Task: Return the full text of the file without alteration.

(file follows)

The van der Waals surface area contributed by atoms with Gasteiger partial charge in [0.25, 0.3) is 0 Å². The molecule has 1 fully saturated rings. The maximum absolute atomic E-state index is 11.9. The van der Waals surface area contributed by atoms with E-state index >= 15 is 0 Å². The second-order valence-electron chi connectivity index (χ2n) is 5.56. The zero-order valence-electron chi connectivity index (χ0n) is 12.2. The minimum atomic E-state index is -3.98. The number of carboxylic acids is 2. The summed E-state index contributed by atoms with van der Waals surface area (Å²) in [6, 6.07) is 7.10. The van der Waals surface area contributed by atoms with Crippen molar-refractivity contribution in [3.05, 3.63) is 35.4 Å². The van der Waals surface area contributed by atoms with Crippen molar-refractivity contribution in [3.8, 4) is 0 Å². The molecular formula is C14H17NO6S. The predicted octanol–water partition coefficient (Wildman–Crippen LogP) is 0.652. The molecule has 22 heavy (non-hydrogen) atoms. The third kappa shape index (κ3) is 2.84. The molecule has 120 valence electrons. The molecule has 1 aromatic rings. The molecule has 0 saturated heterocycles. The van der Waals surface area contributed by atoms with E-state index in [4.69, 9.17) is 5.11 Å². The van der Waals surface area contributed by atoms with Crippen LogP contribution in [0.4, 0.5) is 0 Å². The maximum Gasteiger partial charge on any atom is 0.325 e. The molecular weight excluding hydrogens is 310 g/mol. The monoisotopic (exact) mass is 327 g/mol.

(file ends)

The van der Waals surface area contributed by atoms with Gasteiger partial charge in [0.25, 0.3) is 0 Å². The molecule has 1 fully saturated rings. The maximum absolute atomic E-state index is 11.9. The van der Waals surface area contributed by atoms with E-state index >= 15 is 0 Å². The second-order valence-electron chi connectivity index (χ2n) is 5.56. The zero-order valence-electron chi connectivity index (χ0n) is 12.2. The minimum atomic E-state index is -3.98. The number of carboxylic acids is 2. The summed E-state index contributed by atoms with van der Waals surface area (Å²) in [6, 6.07) is 7.10. The van der Waals surface area contributed by atoms with Crippen molar-refractivity contribution in [3.05, 3.63) is 35.4 Å². The van der Waals surface area contributed by atoms with Crippen molar-refractivity contribution in [3.8, 4) is 0 Å². The molecular formula is C14H17NO6S. The predicted octanol–water partition coefficient (Wildman–Crippen LogP) is 0.652. The molecule has 22 heavy (non-hydrogen) atoms. The third kappa shape index (κ3) is 2.84. The molecule has 120 valence electrons. The molecule has 1 aromatic rings. The molecule has 0 saturated heterocycles. The van der Waals surface area contributed by atoms with E-state index in [4.69, 9.17) is 5.11 Å². The van der Waals surface area contributed by atoms with Crippen LogP contribution in [0.4, 0.5) is 0 Å². The maximum Gasteiger partial charge on any atom is 0.325 e. The molecular weight excluding hydrogens is 310 g/mol. The monoisotopic (exact) mass is 327 g/mol.